It’s time to rethink high school! That’s the takeaway from a new experiment we heard about, called the “Independent Project.” Last fall, a high school in Massachusetts chose eight students to basically design and run their own school-within-a-school. Some were honors students, while others were on the verge of dropping out. The students were free to get advice from teachers and their guidance counselor, but they were mostly responsible for monitoring their own work, and giving each other feedback.
Sounds like an invitation to slack off, right? Check out what happened: In the first half of the semester, the students decided to study science and history. In the second half, they focused on math and literature. At the same time, each student learned something on their own – like cooking, playing the piano, or making a podcast. Finally, they all created a film, where they talked about their experiences, and the lessons they learned. By the end of the experiment, two students who had considered dropping out said they were eager to stay in school! Another student who had been failing math, volunteered to help teach it.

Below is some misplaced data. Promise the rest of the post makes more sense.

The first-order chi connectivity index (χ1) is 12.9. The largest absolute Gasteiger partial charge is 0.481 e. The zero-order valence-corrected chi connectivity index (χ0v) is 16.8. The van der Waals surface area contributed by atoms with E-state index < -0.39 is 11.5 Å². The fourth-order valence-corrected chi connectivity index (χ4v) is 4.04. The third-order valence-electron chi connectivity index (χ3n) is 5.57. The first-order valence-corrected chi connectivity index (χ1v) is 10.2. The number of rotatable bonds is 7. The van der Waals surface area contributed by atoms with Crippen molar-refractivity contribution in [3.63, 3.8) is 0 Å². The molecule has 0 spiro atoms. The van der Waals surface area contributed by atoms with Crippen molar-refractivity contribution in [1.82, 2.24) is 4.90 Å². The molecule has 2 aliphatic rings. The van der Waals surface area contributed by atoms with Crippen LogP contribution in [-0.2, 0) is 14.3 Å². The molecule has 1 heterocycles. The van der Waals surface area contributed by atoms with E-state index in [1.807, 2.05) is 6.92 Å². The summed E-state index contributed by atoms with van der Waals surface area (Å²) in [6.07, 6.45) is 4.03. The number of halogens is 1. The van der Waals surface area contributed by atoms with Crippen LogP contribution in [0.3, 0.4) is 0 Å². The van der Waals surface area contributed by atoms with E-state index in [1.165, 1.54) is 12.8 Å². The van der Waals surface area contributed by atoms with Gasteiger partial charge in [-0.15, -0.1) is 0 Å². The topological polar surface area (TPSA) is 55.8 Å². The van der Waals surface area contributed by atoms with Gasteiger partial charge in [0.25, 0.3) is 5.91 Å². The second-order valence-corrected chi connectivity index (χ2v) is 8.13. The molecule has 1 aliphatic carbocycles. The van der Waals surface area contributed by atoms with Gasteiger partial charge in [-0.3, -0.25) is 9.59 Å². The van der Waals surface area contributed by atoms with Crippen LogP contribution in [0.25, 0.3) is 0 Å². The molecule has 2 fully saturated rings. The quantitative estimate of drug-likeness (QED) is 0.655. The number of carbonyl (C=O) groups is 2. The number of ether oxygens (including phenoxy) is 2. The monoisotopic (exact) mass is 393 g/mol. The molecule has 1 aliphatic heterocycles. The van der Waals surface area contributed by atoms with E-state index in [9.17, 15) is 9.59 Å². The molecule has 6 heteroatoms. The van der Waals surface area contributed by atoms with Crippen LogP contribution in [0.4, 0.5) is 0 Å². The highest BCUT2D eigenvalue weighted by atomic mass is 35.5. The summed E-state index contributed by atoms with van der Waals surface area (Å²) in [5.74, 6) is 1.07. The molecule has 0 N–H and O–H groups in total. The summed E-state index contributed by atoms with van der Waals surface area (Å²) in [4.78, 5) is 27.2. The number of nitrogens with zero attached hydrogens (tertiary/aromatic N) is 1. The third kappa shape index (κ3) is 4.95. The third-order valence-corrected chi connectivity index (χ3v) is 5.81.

So why the turnaround? Susan Engel directs a teaching program at Williams College in Massachusetts. She says the most remarkable thing about the Independent Project is that it shows what can happen when teenagers take “ownership” of their education. In other words: When you take away all the standardized tests, multiple-choice questions, and precise lesson plans, this experiment shows that teens want to learn. They just want to learn things that matter to them, on their own terms. Engel says that’s important when you consider a quarter of North American students don’t finish high school! As she puts it: The current education system is broken and the Independent Project may offer some clues to help fix it.